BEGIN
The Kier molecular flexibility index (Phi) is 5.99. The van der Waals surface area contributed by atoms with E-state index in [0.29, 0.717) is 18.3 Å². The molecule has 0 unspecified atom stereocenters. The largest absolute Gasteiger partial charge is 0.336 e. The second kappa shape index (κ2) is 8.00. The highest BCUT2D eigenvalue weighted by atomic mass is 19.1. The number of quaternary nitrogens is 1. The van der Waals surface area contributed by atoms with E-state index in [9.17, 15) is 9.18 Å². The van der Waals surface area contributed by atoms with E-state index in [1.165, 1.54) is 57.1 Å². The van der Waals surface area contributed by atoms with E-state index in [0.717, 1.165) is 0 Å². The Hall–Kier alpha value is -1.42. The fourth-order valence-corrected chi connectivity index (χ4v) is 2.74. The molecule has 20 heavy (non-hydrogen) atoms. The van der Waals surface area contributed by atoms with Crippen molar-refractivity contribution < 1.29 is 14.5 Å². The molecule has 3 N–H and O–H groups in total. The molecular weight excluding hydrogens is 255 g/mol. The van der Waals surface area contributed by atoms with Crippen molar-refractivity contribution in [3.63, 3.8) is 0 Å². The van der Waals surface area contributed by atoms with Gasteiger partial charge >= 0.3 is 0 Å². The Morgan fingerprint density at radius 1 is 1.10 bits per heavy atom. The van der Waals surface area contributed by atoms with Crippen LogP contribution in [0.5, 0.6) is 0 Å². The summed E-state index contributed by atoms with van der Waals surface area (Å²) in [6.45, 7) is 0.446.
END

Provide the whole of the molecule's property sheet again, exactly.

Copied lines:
The Kier molecular flexibility index (Phi) is 5.99. The van der Waals surface area contributed by atoms with E-state index in [0.29, 0.717) is 18.3 Å². The molecule has 0 unspecified atom stereocenters. The largest absolute Gasteiger partial charge is 0.336 e. The second kappa shape index (κ2) is 8.00. The highest BCUT2D eigenvalue weighted by atomic mass is 19.1. The number of quaternary nitrogens is 1. The van der Waals surface area contributed by atoms with E-state index in [9.17, 15) is 9.18 Å². The van der Waals surface area contributed by atoms with E-state index in [1.165, 1.54) is 57.1 Å². The van der Waals surface area contributed by atoms with E-state index in [0.717, 1.165) is 0 Å². The Hall–Kier alpha value is -1.42. The fourth-order valence-corrected chi connectivity index (χ4v) is 2.74. The molecule has 20 heavy (non-hydrogen) atoms. The van der Waals surface area contributed by atoms with Crippen molar-refractivity contribution < 1.29 is 14.5 Å². The molecule has 3 N–H and O–H groups in total. The molecular weight excluding hydrogens is 255 g/mol. The van der Waals surface area contributed by atoms with Crippen molar-refractivity contribution in [3.63, 3.8) is 0 Å². The van der Waals surface area contributed by atoms with Gasteiger partial charge >= 0.3 is 0 Å². The Morgan fingerprint density at radius 1 is 1.10 bits per heavy atom. The van der Waals surface area contributed by atoms with Crippen LogP contribution in [0.5, 0.6) is 0 Å². The summed E-state index contributed by atoms with van der Waals surface area (Å²) in [6.45, 7) is 0.446.